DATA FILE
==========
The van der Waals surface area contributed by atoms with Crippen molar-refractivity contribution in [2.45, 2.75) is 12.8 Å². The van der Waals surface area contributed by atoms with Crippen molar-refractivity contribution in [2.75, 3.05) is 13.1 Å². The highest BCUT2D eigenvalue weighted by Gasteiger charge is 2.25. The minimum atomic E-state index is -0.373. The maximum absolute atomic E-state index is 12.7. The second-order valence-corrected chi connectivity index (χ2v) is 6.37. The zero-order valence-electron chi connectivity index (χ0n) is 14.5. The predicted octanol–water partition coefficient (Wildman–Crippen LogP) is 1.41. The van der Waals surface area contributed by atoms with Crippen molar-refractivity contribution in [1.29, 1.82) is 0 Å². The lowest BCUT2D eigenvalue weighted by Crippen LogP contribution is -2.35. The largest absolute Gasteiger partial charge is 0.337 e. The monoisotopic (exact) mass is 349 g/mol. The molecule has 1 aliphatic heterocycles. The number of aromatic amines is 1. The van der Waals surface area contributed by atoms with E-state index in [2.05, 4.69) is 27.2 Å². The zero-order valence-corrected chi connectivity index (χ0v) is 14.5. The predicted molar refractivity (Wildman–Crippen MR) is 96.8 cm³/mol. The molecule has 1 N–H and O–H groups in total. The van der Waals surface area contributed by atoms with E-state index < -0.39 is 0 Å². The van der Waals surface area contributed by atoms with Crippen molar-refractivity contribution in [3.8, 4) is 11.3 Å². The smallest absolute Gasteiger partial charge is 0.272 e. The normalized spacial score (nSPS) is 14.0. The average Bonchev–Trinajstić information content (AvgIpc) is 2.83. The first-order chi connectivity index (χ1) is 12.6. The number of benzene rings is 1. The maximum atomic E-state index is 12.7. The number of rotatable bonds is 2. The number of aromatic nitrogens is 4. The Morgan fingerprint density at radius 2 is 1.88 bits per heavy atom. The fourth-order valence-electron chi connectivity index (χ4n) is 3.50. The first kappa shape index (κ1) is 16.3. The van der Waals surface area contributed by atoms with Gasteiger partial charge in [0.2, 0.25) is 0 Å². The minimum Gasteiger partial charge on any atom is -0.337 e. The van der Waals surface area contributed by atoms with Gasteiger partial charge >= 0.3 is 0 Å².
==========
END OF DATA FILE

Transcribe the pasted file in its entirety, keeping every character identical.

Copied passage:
The van der Waals surface area contributed by atoms with Crippen molar-refractivity contribution in [2.45, 2.75) is 12.8 Å². The van der Waals surface area contributed by atoms with Crippen molar-refractivity contribution in [2.75, 3.05) is 13.1 Å². The highest BCUT2D eigenvalue weighted by Gasteiger charge is 2.25. The minimum atomic E-state index is -0.373. The maximum absolute atomic E-state index is 12.7. The second-order valence-corrected chi connectivity index (χ2v) is 6.37. The zero-order valence-electron chi connectivity index (χ0n) is 14.5. The predicted octanol–water partition coefficient (Wildman–Crippen LogP) is 1.41. The van der Waals surface area contributed by atoms with Crippen molar-refractivity contribution in [1.29, 1.82) is 0 Å². The lowest BCUT2D eigenvalue weighted by Crippen LogP contribution is -2.35. The largest absolute Gasteiger partial charge is 0.337 e. The monoisotopic (exact) mass is 349 g/mol. The molecule has 1 aliphatic heterocycles. The number of aromatic amines is 1. The van der Waals surface area contributed by atoms with E-state index in [2.05, 4.69) is 27.2 Å². The zero-order valence-corrected chi connectivity index (χ0v) is 14.5. The predicted molar refractivity (Wildman–Crippen MR) is 96.8 cm³/mol. The molecule has 1 N–H and O–H groups in total. The van der Waals surface area contributed by atoms with E-state index < -0.39 is 0 Å². The van der Waals surface area contributed by atoms with Crippen molar-refractivity contribution in [3.8, 4) is 11.3 Å². The smallest absolute Gasteiger partial charge is 0.272 e. The normalized spacial score (nSPS) is 14.0. The average Bonchev–Trinajstić information content (AvgIpc) is 2.83. The first-order chi connectivity index (χ1) is 12.6. The number of benzene rings is 1. The maximum atomic E-state index is 12.7. The number of rotatable bonds is 2. The number of aromatic nitrogens is 4. The Morgan fingerprint density at radius 2 is 1.88 bits per heavy atom. The fourth-order valence-electron chi connectivity index (χ4n) is 3.50. The first kappa shape index (κ1) is 16.3. The van der Waals surface area contributed by atoms with Gasteiger partial charge in [0.2, 0.25) is 0 Å². The minimum Gasteiger partial charge on any atom is -0.337 e. The van der Waals surface area contributed by atoms with Gasteiger partial charge >= 0.3 is 0 Å².